One of the most controversial terms in Supreme Court history included the leak of a draft opinion that later overturned a half century of abortion rights, public polls that showed record disapproval of the court’s work and dissension among the justices about the court’s legitimacy. Chief Justice John Roberts chose not to address those or other controversies in his annual “Year-end Report on the Federal Judiciary.” Instead, he focused on a federal judge’s efforts to implement school desegregation at Little Rock’s Central High School after the Supreme Court’s 1954 decision in Brown v. Board of Education. "We must support judges by ensuring their safety,” Roberts wrote. “A judicial system cannot and should not live in fear. The events of Little Rock teach about the importance of rule by law instead of by mob.” Roberts thanked Congress for a new law that allows judges to shield on the internet certain personal information about themselves and their families, such as home addresses, some financial information and employment details of their spouses, reports the Washington Post. Some groups worry that broad interpretation of the law could inhibit watchdog efforts.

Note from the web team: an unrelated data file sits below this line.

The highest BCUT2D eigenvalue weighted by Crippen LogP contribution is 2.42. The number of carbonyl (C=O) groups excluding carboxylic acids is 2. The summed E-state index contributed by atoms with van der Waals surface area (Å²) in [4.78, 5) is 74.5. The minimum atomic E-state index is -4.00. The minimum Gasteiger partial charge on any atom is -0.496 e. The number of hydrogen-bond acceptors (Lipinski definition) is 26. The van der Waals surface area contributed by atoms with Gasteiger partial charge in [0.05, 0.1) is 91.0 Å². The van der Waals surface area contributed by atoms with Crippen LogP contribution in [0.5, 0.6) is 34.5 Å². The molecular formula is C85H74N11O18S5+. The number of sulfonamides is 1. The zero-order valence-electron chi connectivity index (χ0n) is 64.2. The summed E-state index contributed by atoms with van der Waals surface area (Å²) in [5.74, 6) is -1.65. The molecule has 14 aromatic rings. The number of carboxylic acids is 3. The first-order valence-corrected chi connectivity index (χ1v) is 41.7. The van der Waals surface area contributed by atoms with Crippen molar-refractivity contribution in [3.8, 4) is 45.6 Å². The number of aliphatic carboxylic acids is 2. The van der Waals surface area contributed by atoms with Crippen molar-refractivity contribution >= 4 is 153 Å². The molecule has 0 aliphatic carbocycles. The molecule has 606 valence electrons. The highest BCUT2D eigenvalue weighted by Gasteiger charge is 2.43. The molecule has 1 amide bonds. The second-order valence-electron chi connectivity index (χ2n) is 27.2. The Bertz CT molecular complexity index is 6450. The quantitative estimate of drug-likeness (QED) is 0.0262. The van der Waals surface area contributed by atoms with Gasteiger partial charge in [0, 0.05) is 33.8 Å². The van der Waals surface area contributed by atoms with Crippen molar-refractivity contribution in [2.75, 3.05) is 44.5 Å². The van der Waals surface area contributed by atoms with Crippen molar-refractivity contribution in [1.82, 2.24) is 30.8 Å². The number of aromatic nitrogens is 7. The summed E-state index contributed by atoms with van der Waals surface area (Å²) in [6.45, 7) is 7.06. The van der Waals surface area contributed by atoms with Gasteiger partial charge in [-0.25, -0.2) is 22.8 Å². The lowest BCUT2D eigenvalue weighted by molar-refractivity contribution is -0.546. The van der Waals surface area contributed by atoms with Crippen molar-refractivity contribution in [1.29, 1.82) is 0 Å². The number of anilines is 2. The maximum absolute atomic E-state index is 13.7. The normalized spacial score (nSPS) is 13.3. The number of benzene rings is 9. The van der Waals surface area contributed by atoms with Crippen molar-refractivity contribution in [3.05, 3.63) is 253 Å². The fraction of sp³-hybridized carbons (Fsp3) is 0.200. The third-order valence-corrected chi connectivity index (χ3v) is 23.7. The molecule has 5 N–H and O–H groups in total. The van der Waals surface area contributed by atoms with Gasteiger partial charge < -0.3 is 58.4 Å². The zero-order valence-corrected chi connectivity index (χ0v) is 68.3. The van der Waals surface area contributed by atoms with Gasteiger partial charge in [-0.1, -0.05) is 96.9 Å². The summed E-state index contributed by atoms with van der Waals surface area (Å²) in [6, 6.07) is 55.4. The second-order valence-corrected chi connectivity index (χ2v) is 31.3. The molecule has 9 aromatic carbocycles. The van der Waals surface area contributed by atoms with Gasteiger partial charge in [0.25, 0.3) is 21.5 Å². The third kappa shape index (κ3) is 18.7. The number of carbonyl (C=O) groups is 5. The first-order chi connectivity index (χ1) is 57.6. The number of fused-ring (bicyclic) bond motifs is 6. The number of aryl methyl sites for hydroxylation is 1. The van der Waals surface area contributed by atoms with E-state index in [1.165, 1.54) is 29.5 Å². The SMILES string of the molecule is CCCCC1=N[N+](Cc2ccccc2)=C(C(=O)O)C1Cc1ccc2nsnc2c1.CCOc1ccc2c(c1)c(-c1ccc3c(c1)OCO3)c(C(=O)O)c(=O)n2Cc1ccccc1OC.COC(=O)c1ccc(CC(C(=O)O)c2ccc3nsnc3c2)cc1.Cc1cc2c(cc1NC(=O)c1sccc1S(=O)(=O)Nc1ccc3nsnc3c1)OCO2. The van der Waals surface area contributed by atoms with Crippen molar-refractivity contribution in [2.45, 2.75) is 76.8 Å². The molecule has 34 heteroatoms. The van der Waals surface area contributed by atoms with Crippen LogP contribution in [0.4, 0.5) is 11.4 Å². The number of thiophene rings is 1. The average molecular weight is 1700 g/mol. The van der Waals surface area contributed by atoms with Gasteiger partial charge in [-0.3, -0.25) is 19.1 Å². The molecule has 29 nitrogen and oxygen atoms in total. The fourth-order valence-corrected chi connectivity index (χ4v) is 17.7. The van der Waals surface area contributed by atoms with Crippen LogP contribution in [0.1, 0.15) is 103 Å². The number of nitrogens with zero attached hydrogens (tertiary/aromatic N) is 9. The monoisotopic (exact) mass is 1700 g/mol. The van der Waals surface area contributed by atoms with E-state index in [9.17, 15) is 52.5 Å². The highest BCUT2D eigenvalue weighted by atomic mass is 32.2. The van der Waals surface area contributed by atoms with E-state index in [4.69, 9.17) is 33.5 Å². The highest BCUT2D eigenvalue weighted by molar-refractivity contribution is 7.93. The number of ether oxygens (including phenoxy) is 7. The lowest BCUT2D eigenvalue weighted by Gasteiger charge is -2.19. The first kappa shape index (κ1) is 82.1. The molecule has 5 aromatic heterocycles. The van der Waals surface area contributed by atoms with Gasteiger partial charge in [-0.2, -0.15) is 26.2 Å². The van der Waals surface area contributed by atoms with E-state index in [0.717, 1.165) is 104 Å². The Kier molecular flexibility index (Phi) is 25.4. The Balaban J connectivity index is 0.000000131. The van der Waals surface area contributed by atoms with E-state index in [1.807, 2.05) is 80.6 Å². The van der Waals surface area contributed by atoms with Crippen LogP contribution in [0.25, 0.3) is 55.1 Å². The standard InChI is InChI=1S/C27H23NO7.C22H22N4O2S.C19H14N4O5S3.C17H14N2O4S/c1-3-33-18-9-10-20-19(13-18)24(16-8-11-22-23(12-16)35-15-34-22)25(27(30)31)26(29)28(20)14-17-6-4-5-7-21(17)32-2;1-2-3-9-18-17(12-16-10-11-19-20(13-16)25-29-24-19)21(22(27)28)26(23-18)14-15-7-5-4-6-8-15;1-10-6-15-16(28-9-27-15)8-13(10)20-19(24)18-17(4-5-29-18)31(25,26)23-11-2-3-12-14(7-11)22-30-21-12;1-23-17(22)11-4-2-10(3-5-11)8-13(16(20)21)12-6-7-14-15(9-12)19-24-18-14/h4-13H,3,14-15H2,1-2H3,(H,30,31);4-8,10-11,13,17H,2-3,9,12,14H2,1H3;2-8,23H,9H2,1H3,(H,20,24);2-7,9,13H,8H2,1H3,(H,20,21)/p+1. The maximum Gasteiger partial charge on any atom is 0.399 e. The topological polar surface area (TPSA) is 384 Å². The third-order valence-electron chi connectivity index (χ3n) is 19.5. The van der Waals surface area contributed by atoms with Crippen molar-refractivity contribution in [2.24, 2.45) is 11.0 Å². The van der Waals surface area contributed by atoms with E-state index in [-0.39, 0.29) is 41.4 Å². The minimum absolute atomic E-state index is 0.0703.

The chief justice and other conservative members of the court have seen protesters outside their homes since the May leak of a draft opinion in Dobbs v. Jackson Women’s Health Organization, in which a majority of the court overturned Roe v. Wade’s federal guarantee of abortion rights. Roberts announced an investigation of the leak of the draft Dobbs opinion in the spring, just days after it was published in Politico, but has not mentioned it since. Data in Roberts' report said that criminal appeals in federal courts were down six percent. Prisoner petitions accounted for 22 percent of appeals cases. Federal district courts docketed 68,315 criminal filings in FY 2022, eight percent fewer than the prior year and a 26 percent drop from FY 2019. The largest categories of criminal filings involved drug offenses, which fell 15 percent to 19,589, and immigration offenses, which decreased one percent to 19,148. Some 122,872 persons were under post-conviction supervision on September 30, an increase of less than one percent from the prior year and a five percent decrease compared to FY 2019.